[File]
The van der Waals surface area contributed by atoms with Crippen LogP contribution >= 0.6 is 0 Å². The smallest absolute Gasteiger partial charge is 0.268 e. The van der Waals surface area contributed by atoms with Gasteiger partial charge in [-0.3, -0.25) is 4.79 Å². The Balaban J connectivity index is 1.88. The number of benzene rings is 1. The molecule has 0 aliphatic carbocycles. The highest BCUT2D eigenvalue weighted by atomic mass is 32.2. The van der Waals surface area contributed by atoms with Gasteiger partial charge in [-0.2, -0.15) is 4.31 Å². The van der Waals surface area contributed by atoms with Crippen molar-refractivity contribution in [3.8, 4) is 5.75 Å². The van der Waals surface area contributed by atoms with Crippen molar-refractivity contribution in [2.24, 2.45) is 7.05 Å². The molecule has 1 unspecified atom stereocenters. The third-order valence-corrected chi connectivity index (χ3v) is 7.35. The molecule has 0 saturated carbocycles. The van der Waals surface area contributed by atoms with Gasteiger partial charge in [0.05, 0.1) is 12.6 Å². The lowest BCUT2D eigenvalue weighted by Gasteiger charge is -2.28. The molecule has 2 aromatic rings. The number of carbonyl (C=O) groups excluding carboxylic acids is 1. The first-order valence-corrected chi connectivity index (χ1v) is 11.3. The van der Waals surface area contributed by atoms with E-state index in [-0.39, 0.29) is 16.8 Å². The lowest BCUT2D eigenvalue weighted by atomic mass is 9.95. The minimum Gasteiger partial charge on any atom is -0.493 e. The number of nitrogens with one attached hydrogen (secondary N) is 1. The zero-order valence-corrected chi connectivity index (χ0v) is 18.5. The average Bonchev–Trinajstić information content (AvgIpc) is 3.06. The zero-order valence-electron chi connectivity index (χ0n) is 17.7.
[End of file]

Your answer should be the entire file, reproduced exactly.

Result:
The van der Waals surface area contributed by atoms with Crippen LogP contribution >= 0.6 is 0 Å². The smallest absolute Gasteiger partial charge is 0.268 e. The van der Waals surface area contributed by atoms with Gasteiger partial charge in [-0.3, -0.25) is 4.79 Å². The Balaban J connectivity index is 1.88. The number of benzene rings is 1. The molecule has 0 aliphatic carbocycles. The highest BCUT2D eigenvalue weighted by atomic mass is 32.2. The van der Waals surface area contributed by atoms with Gasteiger partial charge in [-0.2, -0.15) is 4.31 Å². The van der Waals surface area contributed by atoms with Crippen molar-refractivity contribution in [3.8, 4) is 5.75 Å². The van der Waals surface area contributed by atoms with Crippen molar-refractivity contribution in [2.24, 2.45) is 7.05 Å². The molecule has 1 unspecified atom stereocenters. The third-order valence-corrected chi connectivity index (χ3v) is 7.35. The molecule has 0 saturated carbocycles. The van der Waals surface area contributed by atoms with Gasteiger partial charge in [0.05, 0.1) is 12.6 Å². The lowest BCUT2D eigenvalue weighted by Gasteiger charge is -2.28. The molecule has 2 aromatic rings. The number of carbonyl (C=O) groups excluding carboxylic acids is 1. The first-order valence-corrected chi connectivity index (χ1v) is 11.3. The van der Waals surface area contributed by atoms with E-state index in [-0.39, 0.29) is 16.8 Å². The lowest BCUT2D eigenvalue weighted by atomic mass is 9.95. The minimum Gasteiger partial charge on any atom is -0.493 e. The number of nitrogens with one attached hydrogen (secondary N) is 1. The zero-order valence-corrected chi connectivity index (χ0v) is 18.5. The average Bonchev–Trinajstić information content (AvgIpc) is 3.06. The zero-order valence-electron chi connectivity index (χ0n) is 17.7.